On September 11, 2021, all Audax-organizing countries will be celebrating 100 years of Audax riding in the format that we know now. Audax Club Parisien has issued a very special medal to celebrate this momentous event in our randonneuring history. We were hoping to celebrate this in a big way but due to the pandemic, we had to rethink and adjust accordingly. I will be sharing more information about this ride but it will definitely be simpler as we have planned. Rest assured, we will keep the randonneuring spirit alive!
The one-of-a-kind Centennial medal to celebrate 100 years of Randonneuring!
A BRIEF HISTORY:
Audax Club Parisien was founded in November of 1904 to participate in the new audax 200km endurance rides that were starting to take place. Audax signified always riding in a group at an average pace of 16-18 kph, and with a road captain who kept the group from going too fast, together the entire time. The rides often lasted from dawn to dusk and were fairly popular around the Paris region in the years before World War I. Upon a successful completion of the ride, participants were awarded a certificate or diploma (brevet in French) for their athletic feat—no small thing in that bygone era of dirt roads, cobblestones, and primitive bicycles.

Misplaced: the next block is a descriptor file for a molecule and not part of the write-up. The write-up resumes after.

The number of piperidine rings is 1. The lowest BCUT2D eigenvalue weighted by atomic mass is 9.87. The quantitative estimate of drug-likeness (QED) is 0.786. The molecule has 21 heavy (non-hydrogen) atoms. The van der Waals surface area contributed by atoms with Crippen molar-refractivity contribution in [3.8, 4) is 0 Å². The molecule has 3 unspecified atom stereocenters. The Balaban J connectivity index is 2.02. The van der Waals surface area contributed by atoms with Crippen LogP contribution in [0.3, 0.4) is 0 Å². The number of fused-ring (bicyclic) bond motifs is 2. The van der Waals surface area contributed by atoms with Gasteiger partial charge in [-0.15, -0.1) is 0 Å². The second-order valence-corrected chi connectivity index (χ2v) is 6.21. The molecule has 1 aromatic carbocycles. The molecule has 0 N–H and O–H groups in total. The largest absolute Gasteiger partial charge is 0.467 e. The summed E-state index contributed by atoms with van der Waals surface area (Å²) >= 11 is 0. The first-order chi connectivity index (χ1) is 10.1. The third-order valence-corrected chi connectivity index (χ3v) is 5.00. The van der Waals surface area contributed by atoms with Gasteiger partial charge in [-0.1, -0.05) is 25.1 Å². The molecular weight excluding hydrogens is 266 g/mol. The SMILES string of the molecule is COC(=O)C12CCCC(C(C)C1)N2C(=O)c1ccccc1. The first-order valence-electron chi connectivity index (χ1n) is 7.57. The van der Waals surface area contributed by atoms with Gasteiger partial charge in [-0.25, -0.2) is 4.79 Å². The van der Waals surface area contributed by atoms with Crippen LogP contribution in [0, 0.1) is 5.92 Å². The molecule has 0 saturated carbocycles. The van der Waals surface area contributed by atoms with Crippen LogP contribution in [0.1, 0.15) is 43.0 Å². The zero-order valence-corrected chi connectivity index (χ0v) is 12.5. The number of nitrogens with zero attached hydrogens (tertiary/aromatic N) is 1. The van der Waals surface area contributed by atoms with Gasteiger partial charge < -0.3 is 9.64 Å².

1921 Control point on September 21, 1921
Following the war’s end in 1918, some of the ACP members wanted to ride faster than the steady audax pace, while others wanted to include group hiking activities on the club calendar, and some were adamantly opposed to these changes and wanted the club to remain true to its group cycling origins. Club meetings became pretty heated affairs and in the summer of 1921 it all exploded. A majority of the ACP members voted to start doing allure libre or free-pace brevets that allowed riders to choose their own pace so long as they stayed inside the minimum and maximum speeds, and they could ride alone or in a group—the same as we do today.
Audax Club Parisien officials opening the ride on the "Commitment Table" on May 1, 1921
On Sunday, September 11, 1921 the ACP held its first free-pace brevet of 200km. The route was a big loop that went west and south of Paris to Dreux, Chartres, and then back to Paris. Twenty-six randonneurs and randonneuses completed the ride in the time limit, arriving in waves at the finish control.
The free-pace randonneuring format gradually spread around France during the 1920s and 1930s, and then around the globe starting in the 1970s. Here we are in the 21st century, still riding and earning our brevets while choosing to ride our own pace and with however many people as we wish. This is the formula of the Brevets de Randonneurs Mondiaux, or BRM.
Brevet Card circa 1921
In 1921 the world was just coming off an awful pandemic that killed millions of people, while we are still in one ourselves; it is curious how history can repeat itself.